Google
Friday 
August 17, 2018 

AmosWEB means Economics with a Touch of Whimsy!

AmosWEBWEB*pediaGLOSS*aramaECON*worldCLASS*portalQUIZ*tasticPED GuideXtra CrediteTutorA*PLS
LONG-RUN ADJUSTMENT: The combined adjustment of an industry and of each firm in the industry to an equilibrium condition that based on (1) profit maximization when all inputs are variable and (2) the entry and exit of firms. The complete adjustment is undertaken by both perfect competition and monopolistic competition. There are two parts of this adjustment process. One is the adjustment of each firm to the appropriate factory size that maximizes long-run profit. The other is the entry of firms into the industry or exit of firms out of the industry, to eliminated economic profits or economic losses. The end result of this long-run adjustment is different for the two market structures based on the fact that perfect competition has equality between price and marginal revenue, while monopolistic competition does not.

Visit the GLOSS*arama

Most Viewed (Number) Visit the WEB*pedia

MARKET DISEQUILIBRIUM: A state of the market that exists when the opposing forces of demand and supply do not balance out and there is an inherent tendency for change. This should be directly (and immediately) contrasted with the entries on equilibrium and market equilibrium. For the market, disequilibrium is indicated by the existence of either a surplus or a shortage. The inherent tendency to change occurs because a surplus causes the price to decline and a shortage causes the price to rise. So long as market disequilibrium persists, the price will be induced to change.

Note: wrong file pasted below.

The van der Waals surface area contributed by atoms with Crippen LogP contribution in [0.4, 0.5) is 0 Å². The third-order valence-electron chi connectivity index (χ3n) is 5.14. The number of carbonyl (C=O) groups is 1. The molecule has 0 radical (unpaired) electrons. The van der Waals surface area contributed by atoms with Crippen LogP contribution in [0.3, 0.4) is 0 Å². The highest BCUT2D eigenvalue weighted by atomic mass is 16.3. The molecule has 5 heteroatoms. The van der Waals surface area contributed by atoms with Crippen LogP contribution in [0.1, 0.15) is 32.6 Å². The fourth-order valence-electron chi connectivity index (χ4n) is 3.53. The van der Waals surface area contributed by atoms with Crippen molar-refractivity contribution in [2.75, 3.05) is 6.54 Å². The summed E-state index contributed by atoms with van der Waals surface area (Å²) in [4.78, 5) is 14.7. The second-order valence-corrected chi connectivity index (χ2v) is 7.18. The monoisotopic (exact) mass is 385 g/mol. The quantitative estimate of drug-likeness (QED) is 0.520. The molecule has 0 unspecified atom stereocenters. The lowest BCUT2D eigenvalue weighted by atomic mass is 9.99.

See also | market | disequilibrium | market equilibrium | demand | supply | surplus | shortage | price |


Recommended Citation:

MARKET DISEQUILIBRIUM, AmosWEB GLOSS*arama, http://www.AmosWEB.com, AmosWEB LLC, 2000-2018. [Accessed: August 17, 2018].


AmosWEB Encyclonomic WEB*pedia:

Additional information on this term can be found at:

WEB*pedia: market disequilibrium

Search Again?

Back to the GLOSS*arama

DEMAND DETERMINANTS

Five ceteris paribus factors that affect demand, but which are assumed constant when a demand curve is constructed. They are buyers' income, buyers' preferences, other prices, buyers' expectations, and number of buyers. Changes in the demand determinants cause shifts of the demand curve and disruptions of the market.

Complete Entry | Visit the WEB*pedia


APLS

YELLOW CHIPPEROON
[What's This?]

Today, you are likely to spend a great deal of time flipping through the yellow pages seeking to buy either a battery-powered, rechargeable vacuum cleaner or a remote controlled World War I bi-plane. Be on the lookout for pencil sharpeners with an attitude.
Your Complete Scope

This isn't me! What am I?

A lump of pure gold the size of a matchbox can be flattened into a sheet the size of a tennis court!
"The work of the individual still remains the spark that moves mankind forward. "

-- Igor Sikorsky, aeronautical engineer

OAPEC
Organization of Arab Petroleum Exporting Countries
A PEDestrian's Guide
Xtra Credit
Tell us what you think about AmosWEB. Like what you see? Have suggestions for improvements? Let us know. Click the User Feedback link.

User Feedback



| AmosWEB | WEB*pedia | GLOSS*arama | ECON*world | CLASS*portal | QUIZ*tastic | PED Guide | Xtra Credit | eTutor | A*PLS |
| About Us | Terms of Use | Privacy Statement |

Thanks for visiting AmosWEB
Copyright ©2000-2018 AmosWEB*LLC
Send comments or questions to: WebMaster